Musk Deer Breeding Farm

Himalayan Musk Deer (Moschus leucogaster) also called “Kasturi Mrig” in Hindi is an endangered animal protected by India’s Wildlife Act, 1972.

There are only two Musk Deer breeding farms in India established by Govt. of India, one located at Kanchula Korak Musk Deer Sanctuary in Chopta, Chamoli, Garhwal Himalaya and other one here at Dharamghar.

The farm can be reached after trekking an easy ascent of approximately 2 km distance from the nearest road head at Kotmanya. The ascent is easy and suitable for even small kids, the pathway is well maintained and one can easily reach to the Deer farm without requiring any external help.

Photography is strictly prohibited in the farm area even with your mobile phones so please avoid trying to take pictures. There are staff members to maintain the facility on occasions doubling up as information providers so you can enquire about the Musk Deer, their activities etc from them. The staff members are generally cordial and easy to approach but remember it’s not their primary task to entertain you.

It also important to mention here that please try to limit any kind of distraction and avoid making loud noise there as Musk Deer is a very primitive by nature. By loud noise they get disturb and start jumping up and down at times uncontrollably.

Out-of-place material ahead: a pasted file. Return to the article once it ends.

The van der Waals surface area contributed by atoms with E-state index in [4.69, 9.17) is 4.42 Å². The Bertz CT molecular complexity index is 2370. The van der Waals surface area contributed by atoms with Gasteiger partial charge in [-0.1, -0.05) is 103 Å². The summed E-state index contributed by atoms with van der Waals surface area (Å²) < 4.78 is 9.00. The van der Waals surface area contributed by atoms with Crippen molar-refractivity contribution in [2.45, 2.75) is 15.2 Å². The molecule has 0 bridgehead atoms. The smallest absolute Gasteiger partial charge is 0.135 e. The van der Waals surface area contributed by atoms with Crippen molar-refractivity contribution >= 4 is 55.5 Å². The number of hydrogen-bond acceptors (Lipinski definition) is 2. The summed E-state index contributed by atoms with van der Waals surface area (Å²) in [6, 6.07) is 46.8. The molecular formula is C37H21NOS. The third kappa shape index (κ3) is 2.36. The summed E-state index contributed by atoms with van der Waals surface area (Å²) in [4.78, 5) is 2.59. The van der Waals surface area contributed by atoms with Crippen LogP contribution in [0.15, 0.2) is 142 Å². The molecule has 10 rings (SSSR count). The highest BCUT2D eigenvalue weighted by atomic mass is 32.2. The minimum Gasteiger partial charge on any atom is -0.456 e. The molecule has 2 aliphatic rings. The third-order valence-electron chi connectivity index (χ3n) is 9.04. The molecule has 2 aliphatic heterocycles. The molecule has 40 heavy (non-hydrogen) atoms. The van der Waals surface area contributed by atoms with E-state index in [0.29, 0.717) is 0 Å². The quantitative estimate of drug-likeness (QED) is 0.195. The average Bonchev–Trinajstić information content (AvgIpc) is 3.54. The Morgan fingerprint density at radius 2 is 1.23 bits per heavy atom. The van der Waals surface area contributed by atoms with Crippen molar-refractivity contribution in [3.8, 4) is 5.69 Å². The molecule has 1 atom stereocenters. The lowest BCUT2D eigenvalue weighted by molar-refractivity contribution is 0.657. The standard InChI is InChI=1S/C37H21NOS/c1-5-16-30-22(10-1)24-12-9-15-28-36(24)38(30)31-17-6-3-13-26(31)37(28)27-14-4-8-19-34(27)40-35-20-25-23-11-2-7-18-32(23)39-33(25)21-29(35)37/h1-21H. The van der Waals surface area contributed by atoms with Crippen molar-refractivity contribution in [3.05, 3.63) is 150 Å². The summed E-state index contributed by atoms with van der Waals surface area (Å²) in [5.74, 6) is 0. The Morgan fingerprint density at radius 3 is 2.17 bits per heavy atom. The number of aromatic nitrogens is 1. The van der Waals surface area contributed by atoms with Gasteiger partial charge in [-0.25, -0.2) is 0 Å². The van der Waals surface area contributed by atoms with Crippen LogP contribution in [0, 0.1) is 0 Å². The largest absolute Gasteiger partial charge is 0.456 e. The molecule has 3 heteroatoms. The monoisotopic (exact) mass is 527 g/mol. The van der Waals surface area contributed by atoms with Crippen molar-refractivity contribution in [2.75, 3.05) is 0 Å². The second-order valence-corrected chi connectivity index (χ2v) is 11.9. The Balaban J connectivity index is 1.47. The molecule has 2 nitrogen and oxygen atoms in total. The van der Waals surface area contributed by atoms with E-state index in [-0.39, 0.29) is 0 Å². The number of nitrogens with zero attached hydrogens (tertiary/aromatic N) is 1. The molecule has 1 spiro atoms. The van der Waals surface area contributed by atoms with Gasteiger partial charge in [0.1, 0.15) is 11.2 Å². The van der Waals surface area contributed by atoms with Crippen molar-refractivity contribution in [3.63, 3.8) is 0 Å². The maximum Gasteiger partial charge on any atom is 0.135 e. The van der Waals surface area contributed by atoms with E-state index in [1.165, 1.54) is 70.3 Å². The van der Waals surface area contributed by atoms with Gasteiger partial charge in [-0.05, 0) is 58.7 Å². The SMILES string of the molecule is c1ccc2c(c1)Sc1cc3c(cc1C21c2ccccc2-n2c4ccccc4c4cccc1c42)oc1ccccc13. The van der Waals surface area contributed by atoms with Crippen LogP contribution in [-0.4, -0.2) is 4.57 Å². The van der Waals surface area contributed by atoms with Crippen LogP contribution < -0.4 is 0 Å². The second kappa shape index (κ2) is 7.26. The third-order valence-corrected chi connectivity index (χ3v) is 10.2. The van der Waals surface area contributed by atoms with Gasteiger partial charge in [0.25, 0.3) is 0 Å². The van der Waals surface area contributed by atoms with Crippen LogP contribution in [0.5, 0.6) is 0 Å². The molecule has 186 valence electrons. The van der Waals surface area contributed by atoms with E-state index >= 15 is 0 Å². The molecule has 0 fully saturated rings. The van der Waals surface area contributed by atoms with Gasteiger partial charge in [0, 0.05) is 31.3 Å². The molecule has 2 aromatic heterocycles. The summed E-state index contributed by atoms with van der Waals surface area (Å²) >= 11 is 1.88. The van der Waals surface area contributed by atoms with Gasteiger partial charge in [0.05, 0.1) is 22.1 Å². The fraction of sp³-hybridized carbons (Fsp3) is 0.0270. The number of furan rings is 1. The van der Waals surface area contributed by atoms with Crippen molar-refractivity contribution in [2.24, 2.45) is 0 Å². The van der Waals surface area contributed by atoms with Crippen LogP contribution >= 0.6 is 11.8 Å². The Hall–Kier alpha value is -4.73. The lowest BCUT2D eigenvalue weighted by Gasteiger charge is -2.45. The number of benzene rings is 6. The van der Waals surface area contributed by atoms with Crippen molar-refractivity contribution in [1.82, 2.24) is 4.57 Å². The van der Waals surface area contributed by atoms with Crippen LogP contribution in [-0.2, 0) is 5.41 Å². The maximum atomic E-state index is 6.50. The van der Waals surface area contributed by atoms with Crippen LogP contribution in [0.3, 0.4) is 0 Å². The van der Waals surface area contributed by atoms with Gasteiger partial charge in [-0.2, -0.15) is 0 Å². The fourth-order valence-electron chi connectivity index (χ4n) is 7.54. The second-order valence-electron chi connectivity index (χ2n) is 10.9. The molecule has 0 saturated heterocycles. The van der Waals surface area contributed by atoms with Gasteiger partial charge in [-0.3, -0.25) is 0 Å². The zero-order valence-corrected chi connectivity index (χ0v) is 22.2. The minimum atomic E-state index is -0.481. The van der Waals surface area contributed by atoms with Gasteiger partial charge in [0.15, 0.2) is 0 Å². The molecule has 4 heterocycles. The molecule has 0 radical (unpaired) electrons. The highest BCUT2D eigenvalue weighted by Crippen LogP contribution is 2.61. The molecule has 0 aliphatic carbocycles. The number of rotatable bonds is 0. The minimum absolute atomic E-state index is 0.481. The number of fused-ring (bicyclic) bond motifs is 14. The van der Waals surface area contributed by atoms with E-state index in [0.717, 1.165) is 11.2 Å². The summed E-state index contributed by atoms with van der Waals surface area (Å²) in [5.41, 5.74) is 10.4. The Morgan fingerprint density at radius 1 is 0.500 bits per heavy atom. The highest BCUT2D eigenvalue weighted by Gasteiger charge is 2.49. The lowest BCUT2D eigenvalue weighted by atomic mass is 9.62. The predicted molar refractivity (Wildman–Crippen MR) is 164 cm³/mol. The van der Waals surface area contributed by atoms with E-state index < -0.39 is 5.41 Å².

The absence of antlers and possession of long upper canine teeth are the main differentiating factors compared to other species of deer.

The male musk deer has a Musk Gland also called as Pod in its lower abdomen which is the main reason for it to be poached so vehemently that it appears in the Red List of endangered species published by International Union for the Conservation of Nature and Natural Resources (IUCN).  The musk gland which has very persistent odour is in very high demand internationally because of its uses in perfume industry and in traditional Chinese medicines.

Tea Garden